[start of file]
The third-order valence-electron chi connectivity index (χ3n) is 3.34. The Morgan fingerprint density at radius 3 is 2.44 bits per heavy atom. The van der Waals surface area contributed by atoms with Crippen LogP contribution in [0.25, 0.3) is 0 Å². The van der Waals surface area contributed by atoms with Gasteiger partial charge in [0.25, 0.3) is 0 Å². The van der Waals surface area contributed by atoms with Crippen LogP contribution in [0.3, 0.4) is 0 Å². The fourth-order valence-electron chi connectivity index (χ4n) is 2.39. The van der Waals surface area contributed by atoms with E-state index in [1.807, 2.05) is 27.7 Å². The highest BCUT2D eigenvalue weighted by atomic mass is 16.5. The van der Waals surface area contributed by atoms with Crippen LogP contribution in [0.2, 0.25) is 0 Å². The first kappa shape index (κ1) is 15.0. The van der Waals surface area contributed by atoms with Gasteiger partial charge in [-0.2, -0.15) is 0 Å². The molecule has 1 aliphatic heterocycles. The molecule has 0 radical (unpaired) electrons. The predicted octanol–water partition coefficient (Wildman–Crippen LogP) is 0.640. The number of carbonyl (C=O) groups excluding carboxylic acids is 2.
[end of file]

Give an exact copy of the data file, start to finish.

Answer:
The third-order valence-electron chi connectivity index (χ3n) is 3.34. The Morgan fingerprint density at radius 3 is 2.44 bits per heavy atom. The van der Waals surface area contributed by atoms with Crippen LogP contribution in [0.25, 0.3) is 0 Å². The van der Waals surface area contributed by atoms with Gasteiger partial charge in [0.25, 0.3) is 0 Å². The van der Waals surface area contributed by atoms with Crippen LogP contribution in [0.3, 0.4) is 0 Å². The fourth-order valence-electron chi connectivity index (χ4n) is 2.39. The van der Waals surface area contributed by atoms with E-state index in [1.807, 2.05) is 27.7 Å². The highest BCUT2D eigenvalue weighted by atomic mass is 16.5. The van der Waals surface area contributed by atoms with Crippen LogP contribution in [0.2, 0.25) is 0 Å². The first kappa shape index (κ1) is 15.0. The van der Waals surface area contributed by atoms with Gasteiger partial charge in [-0.2, -0.15) is 0 Å². The molecule has 1 aliphatic heterocycles. The molecule has 0 radical (unpaired) electrons. The predicted octanol–water partition coefficient (Wildman–Crippen LogP) is 0.640. The number of carbonyl (C=O) groups excluding carboxylic acids is 2.